Birth defects are more common in babies of diabetic mothers. They may result in miscarriage (delivery of the fetus before it is able to survive outside the uterus) early in pregnancy.
Respiratory distress syndrome (RDS) may severely affect the baby’s ability to breathe after it is born. The risk of RDS is greater in premature babies (those born before 37 weeks) of diabetic mothers.
Stillbirth, although uncommon, also occurs more frequently in babies of diabetic mothers. A stillborn baby is one that is born with no signs of life.
What You Can Do
Although there is no cure for diabetes, it can be controlled to keep the blood glucose at a normal level. Controlling diabetes offsets the risks that are present during pregnancy. If you have diabetes, it is important to gain this control before your pregnancy. This is because the organs and limbs of the fetus begin to develop very early in pregnancy, and there is a greater risk of birth defects when blood glucose levels are high early in pregnancy.
It may take weeks or months to get your blood glucose to a normal level and keep it there throughout the day. This is why, if you have diabetes and are thinking of having a baby, it is very important for you to discuss your plans with your doctor before you become pregnant. Once you are pregnant, see your doctor. Get early and regular prenatal care.
Prenatal care is a program of care for a pregnant woman before the birth of her baby. This is important in any pregnancy, but especially for pregnant diabetic women. These women usually need many more regular doctor visits throughout pregnancy than women without diabetes. For this reason, you should be sure to schedule and keep regular visits to your doctor.
You are very much a partner with your doctor in controlling your diabetes during pregnancy. Your doctor will give you regular check-ups and tests as needed. You may need to monitor your blood glucose on a day-to-day basis to keep it at a normal level as much of the time as possible.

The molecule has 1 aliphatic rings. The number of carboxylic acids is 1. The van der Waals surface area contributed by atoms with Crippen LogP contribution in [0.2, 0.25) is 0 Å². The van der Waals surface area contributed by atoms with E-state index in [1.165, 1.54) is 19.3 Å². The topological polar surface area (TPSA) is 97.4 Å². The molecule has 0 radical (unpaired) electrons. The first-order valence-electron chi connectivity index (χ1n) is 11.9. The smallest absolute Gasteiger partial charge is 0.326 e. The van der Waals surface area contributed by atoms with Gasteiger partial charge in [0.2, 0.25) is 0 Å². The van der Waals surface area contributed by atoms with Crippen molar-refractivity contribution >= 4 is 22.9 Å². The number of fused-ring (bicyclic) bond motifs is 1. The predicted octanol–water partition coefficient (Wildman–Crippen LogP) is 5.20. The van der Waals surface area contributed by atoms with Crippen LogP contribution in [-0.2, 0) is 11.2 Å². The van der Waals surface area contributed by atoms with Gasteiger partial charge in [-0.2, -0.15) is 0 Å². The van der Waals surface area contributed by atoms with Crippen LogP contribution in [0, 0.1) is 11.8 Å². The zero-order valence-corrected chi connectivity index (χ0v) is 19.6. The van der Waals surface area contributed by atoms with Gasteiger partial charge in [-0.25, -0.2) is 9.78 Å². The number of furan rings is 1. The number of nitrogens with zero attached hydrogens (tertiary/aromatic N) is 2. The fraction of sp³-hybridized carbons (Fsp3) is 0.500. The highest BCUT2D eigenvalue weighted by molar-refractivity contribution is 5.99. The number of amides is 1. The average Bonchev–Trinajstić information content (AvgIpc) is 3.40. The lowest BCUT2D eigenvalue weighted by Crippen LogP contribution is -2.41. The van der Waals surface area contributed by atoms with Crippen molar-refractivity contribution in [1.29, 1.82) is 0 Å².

Controlling Your Blood Glucose
There are a number of ways in which you can measure and control your blood glucose level. All are safe and simple to use on a daily basis. You and your doctor will decide together on the best method or combination of methods for you.
Blood glucose meters or strips can be used to measure blood glucose levels. In either method, a simple device is used to obtain a small drop of blood, usually from the tip of the finger. The blood glucose level is then read with the meter or strip. Both of these methods provide reliable results when used properly.
Because it is normal for the blood glucose level to change throughout the day, it must be checked often, usually several times a day. Your doctor will advise you as to how often you will need to check your blood glucose.
When blood glucose levels are not controlled, the body uses fats for energy. Certain acids produced as a result of this process may be found in the urine. The presence of too much of these acids may indicate that glucose levels are too high.
Your doctor may give you a kit to test your urine on a regular basis during your pregnancy. The test is simple to perform and takes only a few minutes.
Some diabetics need to use injections (shots) of insulin to keep their blood glucose at normal levels. Insulin injections can be safely used during pregnancy to control diabetes. The amount of insulin needed to control blood glucose levels throughout the day varies from woman to woman and depends on many factors. Usually, the need for insulin increases throughout pregnancy until the last month, when it may decrease. Often the insulin dose needs to be changed slightly from time to time for good control of blood glucose levels. This is where home monitoring of blood glucose levels plays an important role.